Of the 6.10 lakh cancers reported under the National Cancer Registry Program (NCRP) between 2012-2019, at least 7.9 percent were found in children under the age of 14, according to a report, “Clinicopathological Profile of Cancers in India: A Report of Hospital Based Cancer Registries, 2021” prepared by the Indian Council of Medical Research.
Leukemia was responsible for nearly half of all childhood cancers in both sexes in the 0-14 age group (46.4 percent in boys and 44.3 percent in girls). The other common childhood cancer in boys was lymphoma (16.4 percent), while in girls it was a malignant bone tumor (8.9 percent), the report said.
It consolidates data collected during the period in 96 hospital-based cancer registries under the National Cancer Registry Program (NCRP). The data covers all diagnosed and treated cases of confirmed malignancies reported to these centers across the country.
The country recorded 13,32,207 cancer cases in 2012-19. Of these, 6,10,084 were included for analysis, based on the completeness and quality of the data. Childhood cancer ranks ninth as the leading cause of childhood illness globally, accounting for 11.5 million of Disability Adjusted Life Years (DALYs).
In India, according to a recent NCRP report, the proportion of childhood cancers (0-19 years) relative to cancer across all age groups was found to range from 1 percent to 4.9 percent. Delhi reported the highest age-adjusted incidence (AAR) of 203.1 per million boys and 125.4 per million.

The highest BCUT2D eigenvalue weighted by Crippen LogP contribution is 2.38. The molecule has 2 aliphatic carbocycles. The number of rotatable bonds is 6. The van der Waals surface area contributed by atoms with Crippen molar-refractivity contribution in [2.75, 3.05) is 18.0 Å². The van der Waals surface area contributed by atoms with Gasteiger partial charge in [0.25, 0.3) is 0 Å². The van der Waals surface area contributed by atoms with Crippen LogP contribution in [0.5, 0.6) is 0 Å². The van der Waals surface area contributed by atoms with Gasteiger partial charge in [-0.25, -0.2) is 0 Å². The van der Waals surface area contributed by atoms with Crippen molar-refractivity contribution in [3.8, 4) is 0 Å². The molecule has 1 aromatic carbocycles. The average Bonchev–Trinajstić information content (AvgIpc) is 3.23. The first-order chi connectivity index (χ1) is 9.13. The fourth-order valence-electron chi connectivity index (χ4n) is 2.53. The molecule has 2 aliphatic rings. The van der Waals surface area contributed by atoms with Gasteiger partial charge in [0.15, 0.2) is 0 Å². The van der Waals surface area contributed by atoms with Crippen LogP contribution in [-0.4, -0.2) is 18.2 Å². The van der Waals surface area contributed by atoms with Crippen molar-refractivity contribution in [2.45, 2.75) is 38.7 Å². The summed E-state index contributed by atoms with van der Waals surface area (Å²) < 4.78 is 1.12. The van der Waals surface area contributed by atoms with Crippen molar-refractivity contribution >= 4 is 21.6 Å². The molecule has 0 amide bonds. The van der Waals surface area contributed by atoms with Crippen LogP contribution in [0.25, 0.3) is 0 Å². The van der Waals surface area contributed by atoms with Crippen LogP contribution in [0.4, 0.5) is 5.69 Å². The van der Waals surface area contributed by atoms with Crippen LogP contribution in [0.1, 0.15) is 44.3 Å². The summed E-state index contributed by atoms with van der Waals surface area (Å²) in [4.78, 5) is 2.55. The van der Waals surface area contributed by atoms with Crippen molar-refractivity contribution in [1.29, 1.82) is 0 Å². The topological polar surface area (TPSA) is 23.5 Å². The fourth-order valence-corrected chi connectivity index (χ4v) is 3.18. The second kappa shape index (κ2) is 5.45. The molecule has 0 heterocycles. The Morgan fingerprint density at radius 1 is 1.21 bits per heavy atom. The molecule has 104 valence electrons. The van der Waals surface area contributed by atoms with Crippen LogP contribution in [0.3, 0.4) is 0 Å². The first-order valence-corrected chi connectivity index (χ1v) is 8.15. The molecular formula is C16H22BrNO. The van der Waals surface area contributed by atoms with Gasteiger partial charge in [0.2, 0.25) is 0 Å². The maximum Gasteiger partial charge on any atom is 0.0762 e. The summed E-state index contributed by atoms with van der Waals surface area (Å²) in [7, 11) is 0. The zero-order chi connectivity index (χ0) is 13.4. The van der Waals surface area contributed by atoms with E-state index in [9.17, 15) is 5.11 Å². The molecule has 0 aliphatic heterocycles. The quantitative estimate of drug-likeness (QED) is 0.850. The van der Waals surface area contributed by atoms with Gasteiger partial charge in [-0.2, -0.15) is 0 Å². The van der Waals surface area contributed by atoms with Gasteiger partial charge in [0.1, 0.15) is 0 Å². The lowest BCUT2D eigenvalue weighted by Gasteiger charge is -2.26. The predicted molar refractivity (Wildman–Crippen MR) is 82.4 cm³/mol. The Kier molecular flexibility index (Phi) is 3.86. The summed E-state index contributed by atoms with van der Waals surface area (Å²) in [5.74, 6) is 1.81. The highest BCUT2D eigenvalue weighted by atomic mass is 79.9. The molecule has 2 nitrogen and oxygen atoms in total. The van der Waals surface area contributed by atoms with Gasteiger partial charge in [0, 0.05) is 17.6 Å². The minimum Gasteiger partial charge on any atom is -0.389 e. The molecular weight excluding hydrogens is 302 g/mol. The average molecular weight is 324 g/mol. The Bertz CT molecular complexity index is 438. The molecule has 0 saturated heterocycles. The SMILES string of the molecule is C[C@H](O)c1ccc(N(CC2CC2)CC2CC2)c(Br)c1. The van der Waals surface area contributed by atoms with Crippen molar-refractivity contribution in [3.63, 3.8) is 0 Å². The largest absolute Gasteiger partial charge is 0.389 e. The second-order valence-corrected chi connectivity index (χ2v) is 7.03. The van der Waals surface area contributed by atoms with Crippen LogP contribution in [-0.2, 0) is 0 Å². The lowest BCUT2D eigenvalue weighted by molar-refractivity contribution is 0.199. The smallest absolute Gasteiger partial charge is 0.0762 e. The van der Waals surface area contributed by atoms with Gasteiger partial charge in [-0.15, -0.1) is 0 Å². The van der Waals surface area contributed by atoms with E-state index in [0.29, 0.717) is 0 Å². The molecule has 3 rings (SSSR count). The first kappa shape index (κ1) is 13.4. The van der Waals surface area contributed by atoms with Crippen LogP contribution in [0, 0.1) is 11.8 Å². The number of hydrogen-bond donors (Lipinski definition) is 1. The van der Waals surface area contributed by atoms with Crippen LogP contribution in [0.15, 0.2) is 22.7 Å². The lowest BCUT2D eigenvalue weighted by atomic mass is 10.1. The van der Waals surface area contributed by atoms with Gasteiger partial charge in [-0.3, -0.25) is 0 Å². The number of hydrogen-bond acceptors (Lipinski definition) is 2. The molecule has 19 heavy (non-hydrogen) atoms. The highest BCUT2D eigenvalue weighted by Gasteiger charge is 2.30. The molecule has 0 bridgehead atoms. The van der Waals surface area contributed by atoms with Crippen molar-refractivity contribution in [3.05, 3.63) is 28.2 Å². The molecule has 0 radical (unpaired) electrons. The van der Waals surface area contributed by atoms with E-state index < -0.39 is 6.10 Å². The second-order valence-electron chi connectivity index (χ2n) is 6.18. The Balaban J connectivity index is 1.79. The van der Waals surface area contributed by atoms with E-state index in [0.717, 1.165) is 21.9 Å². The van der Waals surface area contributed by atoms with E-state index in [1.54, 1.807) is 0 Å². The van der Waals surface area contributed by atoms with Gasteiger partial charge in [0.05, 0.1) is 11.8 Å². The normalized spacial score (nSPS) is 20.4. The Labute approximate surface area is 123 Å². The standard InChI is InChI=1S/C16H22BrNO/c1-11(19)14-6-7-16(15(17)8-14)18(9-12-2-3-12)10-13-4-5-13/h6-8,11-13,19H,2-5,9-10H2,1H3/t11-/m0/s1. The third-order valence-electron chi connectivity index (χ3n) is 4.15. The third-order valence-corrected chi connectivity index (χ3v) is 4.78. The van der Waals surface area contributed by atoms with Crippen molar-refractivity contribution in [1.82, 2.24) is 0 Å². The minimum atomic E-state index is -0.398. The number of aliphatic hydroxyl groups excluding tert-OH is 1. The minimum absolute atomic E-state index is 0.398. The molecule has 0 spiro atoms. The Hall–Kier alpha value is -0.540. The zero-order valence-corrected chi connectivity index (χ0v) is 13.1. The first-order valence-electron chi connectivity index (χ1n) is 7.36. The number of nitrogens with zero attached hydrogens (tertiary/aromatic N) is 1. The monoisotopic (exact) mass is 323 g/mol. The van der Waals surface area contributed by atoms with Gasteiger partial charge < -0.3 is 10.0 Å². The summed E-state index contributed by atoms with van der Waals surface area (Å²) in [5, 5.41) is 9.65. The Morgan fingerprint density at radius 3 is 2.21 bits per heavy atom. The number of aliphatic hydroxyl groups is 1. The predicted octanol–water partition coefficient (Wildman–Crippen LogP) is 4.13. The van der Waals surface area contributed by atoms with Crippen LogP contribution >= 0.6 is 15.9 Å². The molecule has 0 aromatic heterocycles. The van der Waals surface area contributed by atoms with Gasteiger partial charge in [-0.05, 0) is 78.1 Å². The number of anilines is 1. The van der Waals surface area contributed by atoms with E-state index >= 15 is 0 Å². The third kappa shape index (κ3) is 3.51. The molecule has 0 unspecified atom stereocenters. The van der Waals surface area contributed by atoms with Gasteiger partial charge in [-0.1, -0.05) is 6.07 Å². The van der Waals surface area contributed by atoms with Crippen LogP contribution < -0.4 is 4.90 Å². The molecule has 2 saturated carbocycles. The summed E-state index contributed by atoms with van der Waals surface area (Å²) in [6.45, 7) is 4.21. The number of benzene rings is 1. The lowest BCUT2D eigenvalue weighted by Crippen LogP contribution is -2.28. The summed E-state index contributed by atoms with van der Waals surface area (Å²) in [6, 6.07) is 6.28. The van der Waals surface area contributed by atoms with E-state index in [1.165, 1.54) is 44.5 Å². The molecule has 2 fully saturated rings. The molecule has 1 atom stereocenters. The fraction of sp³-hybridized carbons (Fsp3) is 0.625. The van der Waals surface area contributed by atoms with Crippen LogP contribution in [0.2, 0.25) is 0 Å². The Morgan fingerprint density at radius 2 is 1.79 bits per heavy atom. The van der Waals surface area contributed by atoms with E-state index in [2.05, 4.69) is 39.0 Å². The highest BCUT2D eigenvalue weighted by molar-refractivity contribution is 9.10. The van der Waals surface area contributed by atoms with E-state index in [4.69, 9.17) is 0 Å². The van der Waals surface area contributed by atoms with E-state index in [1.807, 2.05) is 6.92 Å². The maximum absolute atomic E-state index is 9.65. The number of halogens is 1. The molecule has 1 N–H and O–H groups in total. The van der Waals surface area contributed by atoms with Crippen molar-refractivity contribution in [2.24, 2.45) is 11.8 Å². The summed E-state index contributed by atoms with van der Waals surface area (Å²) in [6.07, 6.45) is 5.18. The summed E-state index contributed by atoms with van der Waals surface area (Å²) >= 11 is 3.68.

Aside from childhood cancers, the ICMR report says cancers in sites linked to tobacco use accounted for 48.7 percent of cancers in men and 16.5 percent in women.
Of all cancers, the highest rate of distant metastasis at presentation was seen in patients with lung cancer (49.2 percent men and 55.5 percent women), followed by gallbladder cancer (40.9 percent men and 45.7 percent women) and prostate cancer. cancer (42.9 percent). The data came in in September, which is recognized worldwide as childhood cancer awareness month.
dr. Nita Radhakrishnan, associate professor and head of the Department of Pediatric Hematology Oncology at the Post Graduate Institute of Child Health, Noida, said that while there have been several government schemes for cancer treatment, there are many who still cannot take advantage of these. . “They do not have the necessary documents or are not aware of these arrangements. Many stop treatment simply because there is no one at home to support the family,” she added.